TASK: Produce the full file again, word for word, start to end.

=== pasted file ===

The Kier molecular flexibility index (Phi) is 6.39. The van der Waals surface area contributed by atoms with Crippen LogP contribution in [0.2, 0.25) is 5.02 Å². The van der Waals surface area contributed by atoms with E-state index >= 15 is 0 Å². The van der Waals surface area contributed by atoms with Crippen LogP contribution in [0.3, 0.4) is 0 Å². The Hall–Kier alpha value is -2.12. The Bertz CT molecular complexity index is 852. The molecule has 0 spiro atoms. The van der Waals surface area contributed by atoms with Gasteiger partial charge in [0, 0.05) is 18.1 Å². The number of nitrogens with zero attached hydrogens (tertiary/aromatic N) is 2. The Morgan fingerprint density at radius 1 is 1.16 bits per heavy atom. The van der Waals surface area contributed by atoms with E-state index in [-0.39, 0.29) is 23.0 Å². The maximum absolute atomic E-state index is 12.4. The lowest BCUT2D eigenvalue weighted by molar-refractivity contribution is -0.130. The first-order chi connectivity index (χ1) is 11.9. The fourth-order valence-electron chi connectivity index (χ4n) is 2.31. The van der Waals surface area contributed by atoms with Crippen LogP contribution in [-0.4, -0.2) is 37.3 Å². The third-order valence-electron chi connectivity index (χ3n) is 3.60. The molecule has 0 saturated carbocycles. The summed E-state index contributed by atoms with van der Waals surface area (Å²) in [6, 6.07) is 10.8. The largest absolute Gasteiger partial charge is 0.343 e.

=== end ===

The Kier molecular flexibility index (Phi) is 6.39. The van der Waals surface area contributed by atoms with Crippen LogP contribution in [0.2, 0.25) is 5.02 Å². The van der Waals surface area contributed by atoms with E-state index >= 15 is 0 Å². The van der Waals surface area contributed by atoms with Crippen LogP contribution in [0.3, 0.4) is 0 Å². The Hall–Kier alpha value is -2.12. The Bertz CT molecular complexity index is 852. The molecule has 0 spiro atoms. The van der Waals surface area contributed by atoms with Gasteiger partial charge in [0, 0.05) is 18.1 Å². The number of nitrogens with zero attached hydrogens (tertiary/aromatic N) is 2. The Morgan fingerprint density at radius 1 is 1.16 bits per heavy atom. The van der Waals surface area contributed by atoms with E-state index in [-0.39, 0.29) is 23.0 Å². The maximum absolute atomic E-state index is 12.4. The lowest BCUT2D eigenvalue weighted by molar-refractivity contribution is -0.130. The first-order chi connectivity index (χ1) is 11.9. The fourth-order valence-electron chi connectivity index (χ4n) is 2.31. The van der Waals surface area contributed by atoms with Crippen LogP contribution in [-0.4, -0.2) is 37.3 Å². The third-order valence-electron chi connectivity index (χ3n) is 3.60. The molecule has 0 saturated carbocycles. The summed E-state index contributed by atoms with van der Waals surface area (Å²) in [6, 6.07) is 10.8. The largest absolute Gasteiger partial charge is 0.343 e.